People with Disabilities face limited physical access and are plagued with an attitude that we are different, unable to fully contribute to society. LCCIL works to address the physical and attitudinal barriers that exist in our community. A collective voice is better than one. The disability community must come together to make change. We must act when injustices arise and find leaders within the disability community to lead the charge.
We fight for independence and reject inequality. Bold statements and sharp criticism is not enough. Actions speak louder than words and the time to act is now. We will not rest until people with disabilities have every opportunity to enjoy all aspects of society. One day we will enjoy a fully inclusive community that is universally designed to be accessible and welcoming to all its members. Until then, we embrace our responsibility and are ready for the challenge.
There are many ways you can get involved. Let us know if you are ready to accept the challenge and get involved in one of these opportunities:
Your voice and experiences matter!
Everyone knows housing in our community is expensive. For some, affordability isn’t the only issue of concern. Accessibility is on the minds of anyone who uses a mobility device and the availability of accessible housing is at a premium. LCCIL strives to tear down the barriers to affordable, accessible housing and is looking for some help.
If you are a person who cares about housing in our community, consider joining the Housing Action Team. Our goal is to find and train anyone who wants to become a leader of this issue. Our actions are stronger when carried out by those directly affected by housing concerns. Call today if you are ready to make a difference.
Increased public transportation for people with disabilities is a priority and we are proud of the great strides we’ve made in recent years. New service exists in townships across Lake County as a result of our advocacy efforts. Our success is attributed to the leaders in the disability community with personal experience with public transit concerns. Our work is not done and we need your help to reach our ultimate goal, 24/7 borderless transportation.
The LCCIL Transit Action Team meets this challenge head on. Comprised of consumers, volunteers, and staff, the team focuses on leadership development and identification. We are searching for people affected by the lack of transportation in targeted areas to mobilize and act. There are many ways you can get involved with transit advocacy. Contact us if you are passionate about the lack of public transportation in your community.
LCCIL and the Voyager Summer Internship program participates in the Annual Disability Pride Parade in Chicago in July.
The Voyager Interns are in charge of finding transportation from both LCCIL locations, provide the food for our luncheon, and make the inspiring posters for the marchers to carry in the parade.
The posters represent the thoughts and feelings of the interns as they learn about Disability Rights and how to advocate for themselves and the community during the internship. The slogans celebrate the ADA and raise awareness of “Nothing about us, without us.”
The parade steps off promptly at 11:00 for a march down Plymouth Ct to the Daley Plaza where many area organizations have informational booths which provide information on Disability rights and services. While marching the interns, staff, family and friends of LCCIL chant and carry their signs and keep the energy high through the whole parade.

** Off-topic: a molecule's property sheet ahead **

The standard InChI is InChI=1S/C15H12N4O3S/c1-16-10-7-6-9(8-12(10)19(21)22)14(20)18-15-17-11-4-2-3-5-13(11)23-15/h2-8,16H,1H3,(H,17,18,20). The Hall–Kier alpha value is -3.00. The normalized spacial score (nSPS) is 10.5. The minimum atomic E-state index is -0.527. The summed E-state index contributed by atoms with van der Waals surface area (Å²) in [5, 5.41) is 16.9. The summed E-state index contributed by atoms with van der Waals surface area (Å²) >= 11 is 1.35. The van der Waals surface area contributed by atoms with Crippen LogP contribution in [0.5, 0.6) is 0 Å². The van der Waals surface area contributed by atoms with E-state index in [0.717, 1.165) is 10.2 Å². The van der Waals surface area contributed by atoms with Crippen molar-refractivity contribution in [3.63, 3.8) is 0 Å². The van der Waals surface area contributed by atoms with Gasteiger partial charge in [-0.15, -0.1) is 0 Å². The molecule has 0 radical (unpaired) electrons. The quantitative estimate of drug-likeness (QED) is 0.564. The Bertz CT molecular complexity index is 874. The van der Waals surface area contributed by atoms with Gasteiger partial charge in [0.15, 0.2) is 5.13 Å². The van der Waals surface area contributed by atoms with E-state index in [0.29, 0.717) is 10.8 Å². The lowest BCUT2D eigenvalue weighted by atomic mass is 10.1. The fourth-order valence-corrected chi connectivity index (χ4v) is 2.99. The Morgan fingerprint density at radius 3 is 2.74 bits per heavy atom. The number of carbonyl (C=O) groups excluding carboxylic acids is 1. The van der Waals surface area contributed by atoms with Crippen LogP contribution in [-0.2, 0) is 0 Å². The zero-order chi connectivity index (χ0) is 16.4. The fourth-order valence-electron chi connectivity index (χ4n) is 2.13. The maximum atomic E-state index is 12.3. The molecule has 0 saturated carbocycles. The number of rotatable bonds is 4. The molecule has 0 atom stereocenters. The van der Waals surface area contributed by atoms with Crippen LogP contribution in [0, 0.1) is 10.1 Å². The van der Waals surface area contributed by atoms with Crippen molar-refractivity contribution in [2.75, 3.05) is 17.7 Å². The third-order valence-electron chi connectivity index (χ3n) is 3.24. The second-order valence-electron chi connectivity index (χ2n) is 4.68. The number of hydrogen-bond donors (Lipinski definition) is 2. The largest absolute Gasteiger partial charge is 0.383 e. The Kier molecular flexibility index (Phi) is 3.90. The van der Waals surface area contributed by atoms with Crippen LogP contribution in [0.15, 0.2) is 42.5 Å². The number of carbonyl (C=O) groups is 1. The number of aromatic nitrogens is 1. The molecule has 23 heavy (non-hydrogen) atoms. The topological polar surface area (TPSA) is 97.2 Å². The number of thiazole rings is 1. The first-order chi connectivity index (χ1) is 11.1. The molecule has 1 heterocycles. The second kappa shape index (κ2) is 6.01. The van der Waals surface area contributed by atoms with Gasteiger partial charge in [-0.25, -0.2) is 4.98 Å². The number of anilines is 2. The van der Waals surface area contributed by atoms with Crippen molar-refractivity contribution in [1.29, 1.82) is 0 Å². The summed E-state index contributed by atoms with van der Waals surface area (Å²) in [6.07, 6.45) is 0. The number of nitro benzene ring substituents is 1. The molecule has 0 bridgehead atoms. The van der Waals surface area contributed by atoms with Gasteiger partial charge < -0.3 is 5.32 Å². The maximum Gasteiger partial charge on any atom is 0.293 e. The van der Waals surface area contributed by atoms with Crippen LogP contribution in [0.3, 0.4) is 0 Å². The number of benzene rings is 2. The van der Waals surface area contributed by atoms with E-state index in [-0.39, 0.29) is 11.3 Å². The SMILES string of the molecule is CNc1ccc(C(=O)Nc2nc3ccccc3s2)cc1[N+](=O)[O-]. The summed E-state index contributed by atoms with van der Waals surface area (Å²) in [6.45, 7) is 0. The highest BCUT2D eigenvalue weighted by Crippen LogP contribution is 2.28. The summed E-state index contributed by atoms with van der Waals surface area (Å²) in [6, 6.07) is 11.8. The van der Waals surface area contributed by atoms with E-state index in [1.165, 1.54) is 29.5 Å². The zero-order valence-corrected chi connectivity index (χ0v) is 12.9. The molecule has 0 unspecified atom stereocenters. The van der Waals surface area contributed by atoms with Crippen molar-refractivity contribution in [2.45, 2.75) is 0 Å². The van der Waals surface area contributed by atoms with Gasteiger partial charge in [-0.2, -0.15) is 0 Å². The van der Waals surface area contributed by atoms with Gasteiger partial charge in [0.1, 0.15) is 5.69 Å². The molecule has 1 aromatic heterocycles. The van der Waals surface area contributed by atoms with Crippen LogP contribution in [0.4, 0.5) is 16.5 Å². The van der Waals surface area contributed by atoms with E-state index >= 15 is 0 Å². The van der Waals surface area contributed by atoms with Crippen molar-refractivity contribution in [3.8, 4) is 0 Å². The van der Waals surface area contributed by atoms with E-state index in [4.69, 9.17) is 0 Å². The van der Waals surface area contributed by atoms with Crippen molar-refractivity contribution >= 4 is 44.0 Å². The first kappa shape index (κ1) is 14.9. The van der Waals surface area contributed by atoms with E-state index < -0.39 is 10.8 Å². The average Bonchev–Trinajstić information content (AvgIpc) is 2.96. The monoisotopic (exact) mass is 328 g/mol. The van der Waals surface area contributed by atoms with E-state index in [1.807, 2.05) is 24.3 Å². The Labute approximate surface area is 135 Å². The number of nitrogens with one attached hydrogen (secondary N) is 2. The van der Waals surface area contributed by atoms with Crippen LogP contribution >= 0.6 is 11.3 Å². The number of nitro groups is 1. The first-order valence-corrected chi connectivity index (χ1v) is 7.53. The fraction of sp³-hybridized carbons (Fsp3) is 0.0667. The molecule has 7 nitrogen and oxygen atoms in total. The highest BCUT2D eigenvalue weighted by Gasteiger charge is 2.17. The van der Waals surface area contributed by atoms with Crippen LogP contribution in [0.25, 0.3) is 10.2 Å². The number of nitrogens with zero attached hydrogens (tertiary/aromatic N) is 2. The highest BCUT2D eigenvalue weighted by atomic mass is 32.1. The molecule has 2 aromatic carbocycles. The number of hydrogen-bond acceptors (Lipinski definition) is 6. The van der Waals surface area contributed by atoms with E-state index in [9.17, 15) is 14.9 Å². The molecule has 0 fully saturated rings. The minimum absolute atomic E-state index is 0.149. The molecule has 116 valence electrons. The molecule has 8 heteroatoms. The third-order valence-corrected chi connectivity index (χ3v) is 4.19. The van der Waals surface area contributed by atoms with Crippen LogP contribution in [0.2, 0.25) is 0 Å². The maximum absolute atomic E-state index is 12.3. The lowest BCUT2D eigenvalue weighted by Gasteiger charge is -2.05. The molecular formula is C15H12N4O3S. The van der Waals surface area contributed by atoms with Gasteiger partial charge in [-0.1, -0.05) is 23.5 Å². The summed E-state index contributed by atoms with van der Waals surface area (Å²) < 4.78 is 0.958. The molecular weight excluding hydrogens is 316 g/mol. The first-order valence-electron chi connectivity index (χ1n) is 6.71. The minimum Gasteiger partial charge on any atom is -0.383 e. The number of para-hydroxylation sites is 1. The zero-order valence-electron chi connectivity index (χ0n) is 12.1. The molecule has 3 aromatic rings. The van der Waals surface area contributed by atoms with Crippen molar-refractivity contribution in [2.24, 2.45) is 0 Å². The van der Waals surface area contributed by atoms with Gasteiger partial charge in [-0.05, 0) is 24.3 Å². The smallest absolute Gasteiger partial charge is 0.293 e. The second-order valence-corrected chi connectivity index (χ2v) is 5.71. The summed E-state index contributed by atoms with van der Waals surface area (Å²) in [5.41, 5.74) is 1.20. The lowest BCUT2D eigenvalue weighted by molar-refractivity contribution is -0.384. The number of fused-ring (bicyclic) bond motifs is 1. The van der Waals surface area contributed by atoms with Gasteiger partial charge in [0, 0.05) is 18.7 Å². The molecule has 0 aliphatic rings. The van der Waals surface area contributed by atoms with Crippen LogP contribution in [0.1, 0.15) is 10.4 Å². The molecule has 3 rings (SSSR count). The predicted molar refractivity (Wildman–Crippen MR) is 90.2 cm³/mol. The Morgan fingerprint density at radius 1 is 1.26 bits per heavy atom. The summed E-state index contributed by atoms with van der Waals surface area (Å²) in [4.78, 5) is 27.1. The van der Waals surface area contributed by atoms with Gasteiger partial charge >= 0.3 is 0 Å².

After the parade, they have lunch and much needed water! It is always a great moment for the interns because they get to see all of the preparation and hard work they put into the parade come to fruition. They have a chance to celebrate with so many people and organizations with similar beliefs. If you want to march with us and participate in this incredible event, email firstname.lastname@example.org.
Imagine how things would be different if every one of the 33.7 million Americans with disabilities voted in each election. What message would that send to our elected officials? Perhaps social services and community supports would be fully funded. Maybe affordable and accessible housing would top the list of legislative priorities. Could public transportation finally be recognized as essential to the transit system in our community?
The message we would send is that people with disabilities have power and our collective voice will be heard. The first act in fulfilling our civic duty is to vote. Know who is running, what they stand for, and how they will act on issues that affect your life. Make an informed decision and then cast your vote.
If you are interested in helping LCCIL turn out the disability vote, then contact us today!
LCCIL chooses its systemic advocacy initiatives based on the needs of people with disabilities. We are a consumer controlled organization, and seek your input. Contact us today and let us know what gets you fired up.
Want to do something about it, but don’t know where to start? We are here and ready to guide you through the process. Call us today and take the first step in changing your community for the better.
What is self-advocacy? It is a person who asks for what they want and need.
Why is it important? Young students with disabilities are used to the adults in their lives making decisions for them, as you become an adult it is vital that you learn to ask for what you want and need in a kind and confident manner so you can lead the self-directed, all inclusive, life you want for yourself.
How do you get started?
Where do I turn if I don’t know how to get started?
Once you have started to practice speaking up for yourself and becoming your own advocate, you will gain strength and self-confidence that will follow you throughout your life. You may even start to help other people with disabilities learn how to advocate for themselves!